Mexican president says lack of hugs caused US fentanyl crisis
Mexico’s president said Friday that U.S. families were to blame for the fentanyl overdose crisis because they don’t hug their kids enough.
The comment by President Andrés Manuel López Obrador caps a week of provocative statements from him about the crisis caused by the fentanyl, a synthetic opioid trafficked by Mexican cartels that has been blamed for about 70,000 overdose deaths per year in the United States.
López Obrador said family values have broken down in the United States, because parents don’t let their children live at home long enough. He has also denied that Mexico produces fentanyl.
On Friday, the Mexican president told a morning news briefing that the problem was caused by "a lack of hugs, of embraces."
Andres Manuel Lopez Obrador, president of Mexico speaks at Palacio Nacional on August 13, 2020 in Mexico City, Mexico. (Photo by Hector Vivas/Getty Images)
"There is a lot of disintegration of families, there is a lot of individualism, there is a lack of love, of brotherhood, of hugs and embraces," López Obrador said of the U.S. crisis. "That is why they (U.S. officials) should be dedicating funds to address the causes."
López Obrador has repeatedly said that Mexico's close-knit family values are what have saved it from the wave of fentanyl overdoses. Experts say that Mexican cartels are making so much money now from the U.S. market that they see no need to sell fentanyl in their home market.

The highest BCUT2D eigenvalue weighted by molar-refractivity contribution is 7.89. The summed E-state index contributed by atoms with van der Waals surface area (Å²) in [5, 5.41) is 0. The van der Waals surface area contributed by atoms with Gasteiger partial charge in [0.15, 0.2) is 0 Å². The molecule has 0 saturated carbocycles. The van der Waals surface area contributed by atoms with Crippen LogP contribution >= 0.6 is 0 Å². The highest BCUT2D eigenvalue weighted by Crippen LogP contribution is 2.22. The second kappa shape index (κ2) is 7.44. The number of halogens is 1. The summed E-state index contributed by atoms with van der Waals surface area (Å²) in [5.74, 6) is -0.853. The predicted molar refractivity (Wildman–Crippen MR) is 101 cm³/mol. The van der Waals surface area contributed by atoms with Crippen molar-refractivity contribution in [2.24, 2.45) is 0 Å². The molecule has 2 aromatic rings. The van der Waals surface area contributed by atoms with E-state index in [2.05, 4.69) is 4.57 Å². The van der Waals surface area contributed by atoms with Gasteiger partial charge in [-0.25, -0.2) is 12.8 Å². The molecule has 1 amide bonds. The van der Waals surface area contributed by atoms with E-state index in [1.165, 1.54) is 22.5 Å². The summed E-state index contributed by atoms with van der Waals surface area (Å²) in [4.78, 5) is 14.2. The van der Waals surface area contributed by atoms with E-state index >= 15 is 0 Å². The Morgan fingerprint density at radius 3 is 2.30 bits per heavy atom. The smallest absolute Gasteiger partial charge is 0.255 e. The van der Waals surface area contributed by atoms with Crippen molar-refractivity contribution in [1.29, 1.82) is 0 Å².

Cartels frequently sell methamphetamines in Mexico, where the drug is more popular because it purportedly helps people work harder.
López Obrador has been stung by calls in the United States to designate Mexican drug gangs as terrorist organizations. Some Republicans have said they favor using the U.S. military to crack down on the Mexican cartels.
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On Wednesday, López Obrador called anti-drug policies in the U.S. a failure Wednesday and proposed a ban in both countries on using fentanyl in medicine — even though little of the drug crosses from hospitals into the illegal market.
U.S. authorities estimate that most illegal fentanyl is produced in clandestine Mexican labs using Chinese precursor chemicals. Relatively little of the illegal market comes from diverting medicinal fentanyl used as anesthesia in surgeries and other procedures.
There have been only scattered and isolated reports of glass flasks of medicinal fentanyl making it to the illegal market. Most illegal fentanyl is pressed by Mexican cartels into counterfeit pills made to look like other medications like Xanax, oxycodone or Percocet.